Half of this antelope population may have been killed by rocket fuel

A mysterious loss of life suddenly grips the remaining population of an endangered species throughout Asia. The Saiga Antelope is experiencing major loss over the past several weeks, and all in Kazakhstan. "This loss is a huge blow for saga conservation in Kazakhstan and in the world," said Kazakhstan's vice agriculture minister Erlan Nysynbaev. Scientists suggest that this scale of death in a single species is absolutely unprecedented. Why is it that in a place where more than 90% of this creature's population exists, is it dying so rapidly?

This isn't the first time this particular species has experienced "mass die-offs." Researchers suggest that 250,000 of this antelope lived across five Asian nations as recent as early this year.

ABOVE: Saiga Antelope, Rotislav Stach – picture-alliance/AP

More than 120,000 of these creatures have died in the last several weeks.

Again that's:

250,000 earlier this year

120,000 deaths in recent weeks

"It is very painful," said Nysynbaev "to witness this mass mortality."

Both Pasteurella and Clostridia have been found in carcasses of animals that've died in the past several weeks. These are both bacteria pathogens, and can be lethal – but not unless the immune system of the animal is already weak enough to be affected.

It's suggested that entire herds are killed at once, and that in NO cases yet found has a single survivor from a herd been found.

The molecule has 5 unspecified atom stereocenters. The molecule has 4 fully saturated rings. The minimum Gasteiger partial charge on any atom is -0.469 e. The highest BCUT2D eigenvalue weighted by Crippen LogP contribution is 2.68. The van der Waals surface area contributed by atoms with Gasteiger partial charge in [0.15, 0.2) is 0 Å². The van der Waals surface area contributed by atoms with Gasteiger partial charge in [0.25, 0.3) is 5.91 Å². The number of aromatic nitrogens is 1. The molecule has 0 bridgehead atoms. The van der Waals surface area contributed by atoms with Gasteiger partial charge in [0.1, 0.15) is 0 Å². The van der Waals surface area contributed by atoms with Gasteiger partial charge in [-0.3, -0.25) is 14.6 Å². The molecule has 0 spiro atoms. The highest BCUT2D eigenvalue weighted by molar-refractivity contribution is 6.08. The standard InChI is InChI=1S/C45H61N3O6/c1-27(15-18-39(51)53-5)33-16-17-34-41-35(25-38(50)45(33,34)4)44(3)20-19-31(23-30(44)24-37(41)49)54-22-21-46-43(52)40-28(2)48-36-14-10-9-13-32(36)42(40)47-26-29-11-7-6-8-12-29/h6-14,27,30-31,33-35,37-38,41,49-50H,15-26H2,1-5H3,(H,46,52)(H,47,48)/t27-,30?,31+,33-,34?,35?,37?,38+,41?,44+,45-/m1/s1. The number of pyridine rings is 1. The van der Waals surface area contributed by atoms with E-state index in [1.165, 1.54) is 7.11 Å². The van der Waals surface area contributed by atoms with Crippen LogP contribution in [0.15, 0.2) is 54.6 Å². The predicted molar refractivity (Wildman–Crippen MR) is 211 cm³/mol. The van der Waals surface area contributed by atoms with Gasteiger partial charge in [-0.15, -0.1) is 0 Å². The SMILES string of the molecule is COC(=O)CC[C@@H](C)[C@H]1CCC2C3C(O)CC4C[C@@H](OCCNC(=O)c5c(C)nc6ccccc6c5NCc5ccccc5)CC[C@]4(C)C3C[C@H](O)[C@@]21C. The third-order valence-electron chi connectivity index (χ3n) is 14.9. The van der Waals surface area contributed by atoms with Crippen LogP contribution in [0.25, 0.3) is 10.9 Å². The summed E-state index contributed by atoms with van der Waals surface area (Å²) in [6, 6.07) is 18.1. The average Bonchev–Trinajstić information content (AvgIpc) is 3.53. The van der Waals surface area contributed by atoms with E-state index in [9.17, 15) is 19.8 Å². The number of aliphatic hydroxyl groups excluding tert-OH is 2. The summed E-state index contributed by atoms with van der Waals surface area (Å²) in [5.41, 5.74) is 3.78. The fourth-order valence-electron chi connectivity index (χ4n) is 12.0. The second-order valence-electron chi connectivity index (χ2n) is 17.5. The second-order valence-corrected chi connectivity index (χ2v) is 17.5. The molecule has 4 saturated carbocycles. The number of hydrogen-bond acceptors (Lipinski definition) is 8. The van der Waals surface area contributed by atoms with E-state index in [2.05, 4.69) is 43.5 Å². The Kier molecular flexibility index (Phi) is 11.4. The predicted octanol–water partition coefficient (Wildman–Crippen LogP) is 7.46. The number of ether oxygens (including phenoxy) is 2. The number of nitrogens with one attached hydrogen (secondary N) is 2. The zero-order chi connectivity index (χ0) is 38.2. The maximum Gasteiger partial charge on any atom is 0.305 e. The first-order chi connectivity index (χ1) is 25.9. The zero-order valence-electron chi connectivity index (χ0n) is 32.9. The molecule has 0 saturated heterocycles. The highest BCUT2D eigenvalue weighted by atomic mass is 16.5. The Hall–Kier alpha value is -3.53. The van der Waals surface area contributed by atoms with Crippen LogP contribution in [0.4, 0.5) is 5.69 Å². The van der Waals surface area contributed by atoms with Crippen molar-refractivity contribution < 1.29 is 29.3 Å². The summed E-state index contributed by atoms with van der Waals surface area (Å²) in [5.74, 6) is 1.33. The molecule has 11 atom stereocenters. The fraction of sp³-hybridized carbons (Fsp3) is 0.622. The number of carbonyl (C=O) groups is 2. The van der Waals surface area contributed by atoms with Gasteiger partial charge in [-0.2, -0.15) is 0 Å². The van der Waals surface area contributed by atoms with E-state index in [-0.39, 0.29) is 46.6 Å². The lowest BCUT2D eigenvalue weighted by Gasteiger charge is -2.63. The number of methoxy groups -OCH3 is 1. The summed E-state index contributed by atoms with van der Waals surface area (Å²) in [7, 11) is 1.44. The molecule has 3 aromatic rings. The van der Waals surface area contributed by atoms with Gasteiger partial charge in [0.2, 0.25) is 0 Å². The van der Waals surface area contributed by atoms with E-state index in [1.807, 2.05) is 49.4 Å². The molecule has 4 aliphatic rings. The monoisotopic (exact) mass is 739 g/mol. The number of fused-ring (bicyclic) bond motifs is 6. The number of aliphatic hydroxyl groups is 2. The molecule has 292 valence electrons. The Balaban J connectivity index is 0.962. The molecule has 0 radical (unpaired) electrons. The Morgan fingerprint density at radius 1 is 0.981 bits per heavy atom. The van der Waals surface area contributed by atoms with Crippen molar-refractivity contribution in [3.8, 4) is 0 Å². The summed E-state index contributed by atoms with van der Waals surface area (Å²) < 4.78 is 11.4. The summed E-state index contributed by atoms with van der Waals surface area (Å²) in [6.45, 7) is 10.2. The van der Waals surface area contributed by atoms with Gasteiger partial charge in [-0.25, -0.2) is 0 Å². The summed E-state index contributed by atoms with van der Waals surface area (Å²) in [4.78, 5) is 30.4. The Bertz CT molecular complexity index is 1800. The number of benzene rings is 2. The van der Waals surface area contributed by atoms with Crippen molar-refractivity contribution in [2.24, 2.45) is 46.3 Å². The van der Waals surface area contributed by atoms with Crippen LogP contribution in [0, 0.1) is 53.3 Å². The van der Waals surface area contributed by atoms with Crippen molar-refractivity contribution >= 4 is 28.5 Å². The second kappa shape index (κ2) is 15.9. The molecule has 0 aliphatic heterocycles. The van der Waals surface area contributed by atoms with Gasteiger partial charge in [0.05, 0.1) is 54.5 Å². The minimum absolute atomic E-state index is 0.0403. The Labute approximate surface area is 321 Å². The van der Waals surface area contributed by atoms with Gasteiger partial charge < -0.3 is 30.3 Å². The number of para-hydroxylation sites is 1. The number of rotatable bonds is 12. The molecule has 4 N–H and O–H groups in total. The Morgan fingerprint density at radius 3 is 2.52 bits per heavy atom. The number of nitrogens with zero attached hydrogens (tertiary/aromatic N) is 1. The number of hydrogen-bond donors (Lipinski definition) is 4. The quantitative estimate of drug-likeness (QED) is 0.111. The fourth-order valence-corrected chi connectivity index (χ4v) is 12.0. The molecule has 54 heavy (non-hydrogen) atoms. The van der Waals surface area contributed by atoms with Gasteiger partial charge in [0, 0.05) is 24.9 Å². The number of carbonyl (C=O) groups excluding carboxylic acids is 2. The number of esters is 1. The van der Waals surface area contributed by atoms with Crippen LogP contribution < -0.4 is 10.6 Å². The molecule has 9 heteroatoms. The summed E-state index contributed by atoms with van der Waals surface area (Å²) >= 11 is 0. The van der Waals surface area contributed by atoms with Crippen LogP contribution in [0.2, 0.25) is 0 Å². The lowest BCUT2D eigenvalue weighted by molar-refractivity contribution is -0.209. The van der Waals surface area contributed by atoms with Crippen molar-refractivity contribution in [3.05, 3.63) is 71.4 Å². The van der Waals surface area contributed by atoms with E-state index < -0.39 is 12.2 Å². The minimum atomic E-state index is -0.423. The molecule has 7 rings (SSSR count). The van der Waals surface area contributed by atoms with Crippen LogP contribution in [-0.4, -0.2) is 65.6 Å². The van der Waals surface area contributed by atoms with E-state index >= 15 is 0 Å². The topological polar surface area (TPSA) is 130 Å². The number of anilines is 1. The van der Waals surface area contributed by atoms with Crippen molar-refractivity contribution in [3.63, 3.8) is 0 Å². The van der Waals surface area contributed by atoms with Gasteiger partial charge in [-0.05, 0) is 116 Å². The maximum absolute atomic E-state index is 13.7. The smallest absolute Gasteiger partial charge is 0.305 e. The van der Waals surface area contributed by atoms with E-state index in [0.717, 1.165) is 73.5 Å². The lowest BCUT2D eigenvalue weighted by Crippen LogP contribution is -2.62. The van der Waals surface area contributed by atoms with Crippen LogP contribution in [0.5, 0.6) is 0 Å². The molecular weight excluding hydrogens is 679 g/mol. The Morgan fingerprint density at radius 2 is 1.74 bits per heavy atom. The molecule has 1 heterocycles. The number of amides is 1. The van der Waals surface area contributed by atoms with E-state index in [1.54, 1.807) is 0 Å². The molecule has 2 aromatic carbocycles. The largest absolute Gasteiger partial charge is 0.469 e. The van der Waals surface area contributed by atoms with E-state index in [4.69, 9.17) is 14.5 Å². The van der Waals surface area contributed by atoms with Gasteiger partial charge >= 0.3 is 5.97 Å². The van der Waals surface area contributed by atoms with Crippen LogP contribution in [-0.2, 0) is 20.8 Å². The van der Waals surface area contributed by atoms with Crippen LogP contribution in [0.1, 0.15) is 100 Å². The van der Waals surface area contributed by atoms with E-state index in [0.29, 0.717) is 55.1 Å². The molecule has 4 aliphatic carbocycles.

That means that once this mysterious ailment hits one animal, its entire herd dies.

No exceptions.

Previous reports of cattle deaths throughout Kazakstan suggest that rocket fuel tests and poisoned fuel are to blame for mass wipe-outs.

BELOW: Russian Proton-M carrier rocket blasts off from its launch pad in Kazakhstan in 2013.

"Experts are working around the clock to investigate the impacts in terms of wildlife health of the relatively high rainfall observed this spring, the composition of the vegetation and other potential trigger factors including a suite of viruses," said Aline Kühl-Stenzel, Terrestrial Species Officer at the UNEP/CMS Secretariat.

"None of the data analyzed to date indicates that rocket fuel is related to the mass die-off. Fresh laboratory results are becoming available every day."

This drop in population is a devastating blow – particularly after the lowest point in global numbers for this antelope just a few years ago. A 95% crash in population in recent years left the global herd at 50,000 animals.

The good news is these antelope can grow in numbers fairly quickly.

"Saiga antelopes often have twins and populations are able to rebound quickly," said Bradnee Chambers, CMS Executive Secretary.

"Our hope is that if we can control what is driving these mass mortality events as well as tackle the number one threat to saigas – wildlife crime and poaching – populations will be able to recover."

You can find additional information via CMS International.